New Defender's Study Bible Notes
36:1 Jehoahaz. Three sons of good king Josiah each occupied the throne of Judah for a brief time, and all did “evil in the sight of the LORD”: Jehoahaz (II Kings 23:32); Jehoiakim (II Kings 23:37); and Zedekiah (II Kings 24:19). A grandson, Jehoiachin, reigned for a very short time between Jehoiakim and Zedekiah, and he also “did that which was evil in the sight of the LORD” (II Kings 24:9). The combined rule of all four Kings lasted only twenty-two and one-half years, and all were essentially vassals of either Egypt or Babylon. See note on II Kings 24:12.
36:6 came up Nebuchadnezzar. See note on II Kings 24:1.
36:9 Jehoiachin was eight years old. This is apparently a copyist error, as he already had “wives” at the time (II Kings 24:15). While he also “did evil” during his very short reign, he was not as much a rebel against God as his father and his two uncles. He was thus eighteen years old at the time (not eight—see II Kings 24:8) and, even though carried captive to Babylon, was treated kindly there (II Kings 25:27-30). He did not rebel against Babylonian rule, as had Jehoiakim and Zedekiah, against the warnings of Jeremiah (Jeremiah 36:24-31; 38:17-18). Note II Chronicles 36:12. Jehoiachin only reigned three months, and the context would indicate his actions to have been culpable as an adult.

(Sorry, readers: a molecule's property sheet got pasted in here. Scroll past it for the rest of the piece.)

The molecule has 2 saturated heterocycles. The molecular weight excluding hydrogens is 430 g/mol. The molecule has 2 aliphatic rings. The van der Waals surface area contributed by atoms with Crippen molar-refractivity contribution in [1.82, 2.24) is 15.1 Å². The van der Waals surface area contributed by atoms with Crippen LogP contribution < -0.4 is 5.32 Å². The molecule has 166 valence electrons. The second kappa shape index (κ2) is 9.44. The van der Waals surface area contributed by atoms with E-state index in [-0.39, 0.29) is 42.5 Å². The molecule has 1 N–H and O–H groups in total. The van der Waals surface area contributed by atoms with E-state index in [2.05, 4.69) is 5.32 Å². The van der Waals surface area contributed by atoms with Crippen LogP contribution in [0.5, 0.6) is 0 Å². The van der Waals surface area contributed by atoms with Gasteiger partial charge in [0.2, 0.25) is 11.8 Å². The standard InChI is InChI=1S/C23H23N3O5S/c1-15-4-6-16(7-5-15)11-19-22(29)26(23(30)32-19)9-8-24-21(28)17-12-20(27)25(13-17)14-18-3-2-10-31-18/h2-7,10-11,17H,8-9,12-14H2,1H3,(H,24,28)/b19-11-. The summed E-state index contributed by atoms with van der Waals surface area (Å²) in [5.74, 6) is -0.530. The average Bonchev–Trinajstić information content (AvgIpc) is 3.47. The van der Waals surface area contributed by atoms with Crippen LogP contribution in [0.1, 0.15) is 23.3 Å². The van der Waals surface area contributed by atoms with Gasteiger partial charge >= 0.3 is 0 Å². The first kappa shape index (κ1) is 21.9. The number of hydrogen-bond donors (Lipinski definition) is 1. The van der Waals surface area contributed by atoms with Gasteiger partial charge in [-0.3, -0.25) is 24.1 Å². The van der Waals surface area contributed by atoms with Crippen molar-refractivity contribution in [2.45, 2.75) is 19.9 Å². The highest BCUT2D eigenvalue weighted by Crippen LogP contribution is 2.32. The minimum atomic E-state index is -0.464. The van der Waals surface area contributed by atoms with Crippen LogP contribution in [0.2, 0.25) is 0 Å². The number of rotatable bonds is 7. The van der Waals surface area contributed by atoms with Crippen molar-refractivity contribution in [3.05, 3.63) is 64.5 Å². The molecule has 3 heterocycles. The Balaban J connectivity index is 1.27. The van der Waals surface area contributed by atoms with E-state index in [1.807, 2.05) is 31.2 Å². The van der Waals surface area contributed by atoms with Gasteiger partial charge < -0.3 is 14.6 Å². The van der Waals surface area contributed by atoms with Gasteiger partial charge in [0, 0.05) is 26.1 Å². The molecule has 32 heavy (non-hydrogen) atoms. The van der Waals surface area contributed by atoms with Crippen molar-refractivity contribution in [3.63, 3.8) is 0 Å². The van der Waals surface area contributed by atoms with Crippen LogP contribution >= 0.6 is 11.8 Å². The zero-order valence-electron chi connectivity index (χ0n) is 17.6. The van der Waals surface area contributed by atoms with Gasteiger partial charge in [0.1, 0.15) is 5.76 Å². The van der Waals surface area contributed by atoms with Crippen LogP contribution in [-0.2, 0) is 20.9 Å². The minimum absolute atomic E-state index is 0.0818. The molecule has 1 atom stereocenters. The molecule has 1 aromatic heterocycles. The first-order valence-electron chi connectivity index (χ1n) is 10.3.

36:18 brought to Babylon. It is noteworthy that, while the great temple is destroyed, and all its treasures taken to Babylon, no mention whatever is made of its most sacred occupant, the ark of the covenant. God evidently would not allow it to be desecrated again, and so translated it directly (like Enoch and Elijah) to the heavenly temple, where it was seen by John five hundred years later when he himself was translated into the distant future of the end-times (Revelation 11:19).
36:21 mouth of Jeremiah. This prophecy by Jeremiah of a seventy year captivity is found in Jeremiah 25:11 and 29:10. See also Daniel 9:2.
36:21 threescore and ten years. The law had required that the land be allowed to “rest” every seventh year (Leviticus 25:4). Evidently this law had been ignored for some 490 or so years, since about the time of Solomon. Therefore God enforced the law in this most impressive way.
36:22 Cyrus king of Persia. The last two verses of the Chronicles (II Chronicles 36:22-23) are essentially the same as the first three verses of Ezra (Ezra 1:1-3). Quite possibly, this could have been a device used by Ezra to tie the two books together. Although it cannot be proved definitely, the consensus of conservative Old Testament scholars is that Ezra was indeed the author of Chronicles.